Cincinnati on my mind
Ok -- I have to admit it -- I've got Cincinnati on the mind tonight -- well -- not all of Cincinnati -- just a few of my father's friends -- who populate my memory as well
The designer of all these logos is Noel Martin who had have the coolest office in the world: right in the middle of that hilltop castle called the Cincinnati Art Museum
Maybe he's not still there -- but back in the 60's the museum gave him space (behind a secret door in the Mughal painting gallery) in exchange for designing the museum brochures -- and wow -- it was very cool -- filled with aromatic pipe smoke and the continuous sound of jazz guitar on the record player.
Mostly he works for clients in publishing and industry
-- but here's the painting he does for himself -- pretty lively aren't they ? He'd make a great folk artist ! wouldn't he?
And here's the only piece I could find online from "Wild Bill" Gebhardt -- the local portrait painter, who ran an art school in downtown Cincinnati above the Empress Chili Parlor. (home of the famous Cincinnati chili )
The artist, the school, and even the chili parlor are long gone -- but not my memories of that free-wheeling academy where my father taught drawing and I saw a nude woman for the first time in my life. (she was -- shall we say -- Rubenesque -- and about sixty years old -- with long red hair -- and fold-upon-fold of white flesh)
Here's a painting by one of the students he had back at Gebhardt's, Carin Hebenstreit, who has developed a beautiful, and very successful, portrait style for Cincinnati's aesthetic bourgeois.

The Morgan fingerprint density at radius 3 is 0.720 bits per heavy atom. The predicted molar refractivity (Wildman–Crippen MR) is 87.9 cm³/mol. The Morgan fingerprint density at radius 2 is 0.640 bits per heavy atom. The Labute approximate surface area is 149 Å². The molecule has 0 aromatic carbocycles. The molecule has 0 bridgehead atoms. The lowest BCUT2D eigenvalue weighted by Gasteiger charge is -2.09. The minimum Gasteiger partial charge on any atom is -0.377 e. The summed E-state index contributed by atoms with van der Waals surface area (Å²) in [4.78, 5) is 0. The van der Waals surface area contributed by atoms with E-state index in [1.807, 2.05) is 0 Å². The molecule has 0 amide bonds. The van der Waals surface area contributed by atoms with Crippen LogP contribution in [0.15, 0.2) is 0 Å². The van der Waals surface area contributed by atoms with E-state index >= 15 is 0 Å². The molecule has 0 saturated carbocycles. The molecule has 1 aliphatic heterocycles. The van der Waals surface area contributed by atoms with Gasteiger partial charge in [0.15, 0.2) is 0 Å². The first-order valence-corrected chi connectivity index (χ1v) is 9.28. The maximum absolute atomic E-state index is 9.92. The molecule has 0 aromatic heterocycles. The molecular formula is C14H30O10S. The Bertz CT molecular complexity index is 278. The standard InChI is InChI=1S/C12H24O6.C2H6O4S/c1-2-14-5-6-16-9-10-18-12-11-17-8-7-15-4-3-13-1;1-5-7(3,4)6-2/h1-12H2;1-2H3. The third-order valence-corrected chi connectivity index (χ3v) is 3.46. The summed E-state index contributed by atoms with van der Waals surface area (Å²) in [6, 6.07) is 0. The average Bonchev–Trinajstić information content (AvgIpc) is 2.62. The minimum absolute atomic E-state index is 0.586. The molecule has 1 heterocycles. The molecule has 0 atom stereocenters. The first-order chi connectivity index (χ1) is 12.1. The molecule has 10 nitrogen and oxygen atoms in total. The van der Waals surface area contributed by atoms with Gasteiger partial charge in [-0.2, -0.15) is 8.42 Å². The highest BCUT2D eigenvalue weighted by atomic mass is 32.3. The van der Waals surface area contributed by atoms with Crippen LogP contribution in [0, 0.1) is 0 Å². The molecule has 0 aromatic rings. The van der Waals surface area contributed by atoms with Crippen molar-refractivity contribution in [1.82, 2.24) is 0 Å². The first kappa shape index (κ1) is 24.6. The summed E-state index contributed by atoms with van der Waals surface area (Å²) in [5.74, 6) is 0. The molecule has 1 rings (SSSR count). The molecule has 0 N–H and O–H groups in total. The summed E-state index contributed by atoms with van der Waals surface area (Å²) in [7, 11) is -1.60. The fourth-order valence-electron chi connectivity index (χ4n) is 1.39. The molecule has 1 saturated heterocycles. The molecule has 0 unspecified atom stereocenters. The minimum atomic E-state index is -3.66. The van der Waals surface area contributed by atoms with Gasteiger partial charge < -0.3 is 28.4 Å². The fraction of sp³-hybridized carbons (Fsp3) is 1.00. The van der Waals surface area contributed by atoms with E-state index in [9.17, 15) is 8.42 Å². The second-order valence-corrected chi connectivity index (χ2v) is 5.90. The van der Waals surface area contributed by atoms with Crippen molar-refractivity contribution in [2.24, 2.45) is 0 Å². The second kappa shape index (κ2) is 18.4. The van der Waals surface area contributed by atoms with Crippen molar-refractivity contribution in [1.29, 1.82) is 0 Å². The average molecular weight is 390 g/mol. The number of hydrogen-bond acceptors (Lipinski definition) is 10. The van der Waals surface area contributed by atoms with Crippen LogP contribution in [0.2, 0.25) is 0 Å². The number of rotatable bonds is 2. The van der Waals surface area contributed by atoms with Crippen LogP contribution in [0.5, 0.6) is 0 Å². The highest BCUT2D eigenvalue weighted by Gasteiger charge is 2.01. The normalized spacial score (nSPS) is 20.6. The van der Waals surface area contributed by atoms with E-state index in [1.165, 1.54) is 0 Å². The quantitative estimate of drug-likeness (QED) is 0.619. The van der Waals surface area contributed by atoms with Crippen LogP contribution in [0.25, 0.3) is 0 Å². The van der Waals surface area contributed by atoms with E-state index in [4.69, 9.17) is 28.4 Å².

Do you notice how it resembles the 18th C. English portraiture of say, Gainsborough or Reynolds ? The local museum has many fine examples -- and my father has always spoken of them with great admiration -- applying his favorite term of aesthetic appreciation: "it swings"
Maybe this one's a little too cute for me -- but my opinion might be different if I ever had children.
Carin, however, HAS had children -- and here's one of them (grown up by now) standing beside a statue that he's just made for the Biltmore estate -- and as one reporter has noted "The day I visited Hebenstreit's studio he was worried about one side of George looking more relaxed and natural than the other. He planned to bring in mentor and sculptor Dick Miller to look at it: "Dick will know.""
Kind of gives me goosebumps.
For an artist/teacher who has been -- shall we say -- rather marginal in the artworld of his lifetime -- he still seems to have left a legacy.